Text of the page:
15. An encoder for printing on documents of ditferent thicknesses comprising, in combination:

a row of character type wheels of like diameter and individually rotatable about a common axis,

means for angularly setting said type wheels about said common axis,

a carriage mounted for movement toward and away from the row of type wheels,

a circular platen jonrnaled in said carriage for rotation about an axis extending perpendicular to the path of movement thereof and mounted in the carriage for bodily movement along a path of travel in opposed parallel relation to the row of type wheels and for the full extent thereof,

a helical gear journaled in said carriage for rotation about an axis parallel to the common axis of said type wheels and having an operative connection with the platen for bodily moving the same in one or the other direction along the row of type wheels depending upon the direction of rotation of the gear,

a drive member rotatable about an axis in one direction,

means coupled to said drive member for moving said carriage together with the platen and helical gear toward and away from the row of type wheels,

a caliper device for measuring the thickness of a document inserted between the row of type wheels and the platen including a pair of opposing members located outside of the printing area of the type wheels, one member of said caliper being movable with the carriage and the other member of the caliper having a fixed position with respect to the type wheels, said caliper members adapted to be brought up into abutment with opposite sides of an inserted document when the carriage is moved toward the type wheels thereby to space the platen wheel from the type wheels by an amount substantially equivalent to the thickness of the document, and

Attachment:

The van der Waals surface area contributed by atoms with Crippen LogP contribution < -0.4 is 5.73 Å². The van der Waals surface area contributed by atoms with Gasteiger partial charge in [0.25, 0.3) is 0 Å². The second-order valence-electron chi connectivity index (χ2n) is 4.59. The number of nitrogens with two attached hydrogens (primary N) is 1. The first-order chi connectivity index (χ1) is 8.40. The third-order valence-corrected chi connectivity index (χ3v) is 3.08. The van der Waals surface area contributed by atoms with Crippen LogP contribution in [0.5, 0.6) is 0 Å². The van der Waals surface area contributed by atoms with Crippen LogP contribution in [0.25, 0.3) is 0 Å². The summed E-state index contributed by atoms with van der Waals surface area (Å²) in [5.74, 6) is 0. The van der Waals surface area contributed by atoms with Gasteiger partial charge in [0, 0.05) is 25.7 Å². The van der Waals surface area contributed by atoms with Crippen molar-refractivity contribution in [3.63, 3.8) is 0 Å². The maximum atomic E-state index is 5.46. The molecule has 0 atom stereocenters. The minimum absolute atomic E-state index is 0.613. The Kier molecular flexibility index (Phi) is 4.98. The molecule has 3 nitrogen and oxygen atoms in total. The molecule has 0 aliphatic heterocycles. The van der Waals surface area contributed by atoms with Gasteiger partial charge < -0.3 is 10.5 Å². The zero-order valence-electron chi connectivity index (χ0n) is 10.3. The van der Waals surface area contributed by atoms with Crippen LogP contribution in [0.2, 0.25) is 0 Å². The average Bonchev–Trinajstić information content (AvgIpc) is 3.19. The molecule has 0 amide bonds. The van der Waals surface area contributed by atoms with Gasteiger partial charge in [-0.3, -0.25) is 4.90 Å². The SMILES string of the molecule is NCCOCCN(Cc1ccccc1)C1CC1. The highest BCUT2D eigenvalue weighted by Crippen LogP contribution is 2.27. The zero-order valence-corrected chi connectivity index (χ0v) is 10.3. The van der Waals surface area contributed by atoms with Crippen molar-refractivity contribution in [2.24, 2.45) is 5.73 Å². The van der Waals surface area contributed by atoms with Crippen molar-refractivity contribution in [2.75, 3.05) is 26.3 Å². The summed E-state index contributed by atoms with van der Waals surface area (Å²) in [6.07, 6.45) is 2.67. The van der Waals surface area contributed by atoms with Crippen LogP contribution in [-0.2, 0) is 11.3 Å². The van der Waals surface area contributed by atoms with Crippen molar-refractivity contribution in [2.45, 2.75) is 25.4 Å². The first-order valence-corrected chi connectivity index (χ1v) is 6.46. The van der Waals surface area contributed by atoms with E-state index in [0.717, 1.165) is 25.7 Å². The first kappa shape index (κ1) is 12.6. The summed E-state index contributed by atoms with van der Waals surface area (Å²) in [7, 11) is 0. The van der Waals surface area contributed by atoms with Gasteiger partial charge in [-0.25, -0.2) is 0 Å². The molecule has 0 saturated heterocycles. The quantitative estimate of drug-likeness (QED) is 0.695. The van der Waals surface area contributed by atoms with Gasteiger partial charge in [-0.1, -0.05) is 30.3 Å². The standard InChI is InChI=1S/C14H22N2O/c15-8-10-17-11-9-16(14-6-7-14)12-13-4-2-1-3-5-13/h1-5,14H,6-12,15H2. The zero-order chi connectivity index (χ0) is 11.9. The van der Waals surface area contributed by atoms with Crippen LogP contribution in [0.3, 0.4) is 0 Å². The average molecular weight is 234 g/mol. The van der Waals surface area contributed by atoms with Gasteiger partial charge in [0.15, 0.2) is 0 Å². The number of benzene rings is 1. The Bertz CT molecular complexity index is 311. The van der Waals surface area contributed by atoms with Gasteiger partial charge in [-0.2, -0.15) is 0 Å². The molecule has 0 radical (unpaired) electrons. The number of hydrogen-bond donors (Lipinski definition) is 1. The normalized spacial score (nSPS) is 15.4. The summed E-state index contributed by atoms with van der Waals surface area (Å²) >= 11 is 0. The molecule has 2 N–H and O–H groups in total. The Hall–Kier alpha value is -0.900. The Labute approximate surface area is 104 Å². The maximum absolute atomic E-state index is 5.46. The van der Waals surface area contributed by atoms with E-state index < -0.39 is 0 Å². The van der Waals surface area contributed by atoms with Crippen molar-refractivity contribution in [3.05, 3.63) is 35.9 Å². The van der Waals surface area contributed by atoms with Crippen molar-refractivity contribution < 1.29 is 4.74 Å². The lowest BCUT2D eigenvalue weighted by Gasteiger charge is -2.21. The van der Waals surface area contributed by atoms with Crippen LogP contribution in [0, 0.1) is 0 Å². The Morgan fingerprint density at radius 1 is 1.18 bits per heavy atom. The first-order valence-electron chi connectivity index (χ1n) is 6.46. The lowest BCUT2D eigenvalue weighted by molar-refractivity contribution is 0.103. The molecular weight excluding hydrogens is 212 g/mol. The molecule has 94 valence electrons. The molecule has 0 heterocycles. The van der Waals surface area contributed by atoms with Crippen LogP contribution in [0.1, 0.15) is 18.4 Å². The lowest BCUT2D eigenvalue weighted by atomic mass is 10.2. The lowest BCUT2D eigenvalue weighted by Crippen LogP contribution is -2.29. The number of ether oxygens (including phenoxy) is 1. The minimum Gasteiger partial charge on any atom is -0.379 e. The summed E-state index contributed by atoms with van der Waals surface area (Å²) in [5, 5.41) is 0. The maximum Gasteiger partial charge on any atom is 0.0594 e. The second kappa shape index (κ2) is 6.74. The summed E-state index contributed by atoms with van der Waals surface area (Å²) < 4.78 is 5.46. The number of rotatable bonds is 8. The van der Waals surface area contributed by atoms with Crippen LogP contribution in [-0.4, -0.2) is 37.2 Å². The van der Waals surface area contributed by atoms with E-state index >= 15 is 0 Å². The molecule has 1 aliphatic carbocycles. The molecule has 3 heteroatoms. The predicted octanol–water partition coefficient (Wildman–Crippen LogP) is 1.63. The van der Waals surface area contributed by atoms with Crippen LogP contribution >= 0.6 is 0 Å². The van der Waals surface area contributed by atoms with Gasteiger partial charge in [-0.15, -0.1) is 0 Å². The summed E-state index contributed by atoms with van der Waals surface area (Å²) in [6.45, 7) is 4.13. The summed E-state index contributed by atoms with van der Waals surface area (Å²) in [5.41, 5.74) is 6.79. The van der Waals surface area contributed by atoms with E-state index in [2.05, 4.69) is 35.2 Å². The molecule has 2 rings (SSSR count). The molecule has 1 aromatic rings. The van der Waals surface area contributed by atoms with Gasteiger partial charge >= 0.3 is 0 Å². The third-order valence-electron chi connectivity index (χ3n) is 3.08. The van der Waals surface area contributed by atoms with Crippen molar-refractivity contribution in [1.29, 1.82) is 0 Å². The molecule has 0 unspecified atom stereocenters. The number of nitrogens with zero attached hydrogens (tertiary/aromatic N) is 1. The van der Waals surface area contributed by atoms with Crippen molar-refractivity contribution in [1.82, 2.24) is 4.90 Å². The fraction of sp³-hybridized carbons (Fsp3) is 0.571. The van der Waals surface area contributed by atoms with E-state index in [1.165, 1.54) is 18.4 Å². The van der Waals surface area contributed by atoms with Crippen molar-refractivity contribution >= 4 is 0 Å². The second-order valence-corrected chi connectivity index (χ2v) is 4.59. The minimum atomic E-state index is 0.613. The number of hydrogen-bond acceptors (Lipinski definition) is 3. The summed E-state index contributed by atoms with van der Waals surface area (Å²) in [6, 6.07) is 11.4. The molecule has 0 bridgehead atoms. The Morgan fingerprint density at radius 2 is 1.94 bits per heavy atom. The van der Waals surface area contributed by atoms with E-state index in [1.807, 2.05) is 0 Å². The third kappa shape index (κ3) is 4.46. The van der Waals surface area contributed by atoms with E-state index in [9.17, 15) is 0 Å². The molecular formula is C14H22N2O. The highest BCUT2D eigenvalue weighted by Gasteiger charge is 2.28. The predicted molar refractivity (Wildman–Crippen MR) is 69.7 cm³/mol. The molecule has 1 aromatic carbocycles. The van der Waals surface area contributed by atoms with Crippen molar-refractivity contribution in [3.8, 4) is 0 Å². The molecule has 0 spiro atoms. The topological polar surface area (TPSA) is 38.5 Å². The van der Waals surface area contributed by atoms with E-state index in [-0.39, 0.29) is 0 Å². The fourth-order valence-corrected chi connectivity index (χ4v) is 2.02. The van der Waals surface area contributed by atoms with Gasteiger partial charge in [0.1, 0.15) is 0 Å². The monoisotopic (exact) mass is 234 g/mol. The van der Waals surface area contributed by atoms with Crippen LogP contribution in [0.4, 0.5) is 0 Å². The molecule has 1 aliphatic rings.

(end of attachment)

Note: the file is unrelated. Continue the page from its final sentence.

means coupled to said drive member for reversely ro tating the helical gear first in one direction when the platen is in engagement with an inserted document in order to cause rolling line contact of the platen with the document from one end to the other end of the row of type wheels and then in the opposite direction when the carriage is away from the type wheels to cause the return of the platen to the initial end of the row of type wheels.

16. An encoder for printing on documents of different thicknesses comprising, in combination:

a row of character type wheels of like diameter and individually rotatable about a common axis,

means for angularly setting said type wheels about said common axis,

a carriage mounted for movement toward and away from the row of type wheels,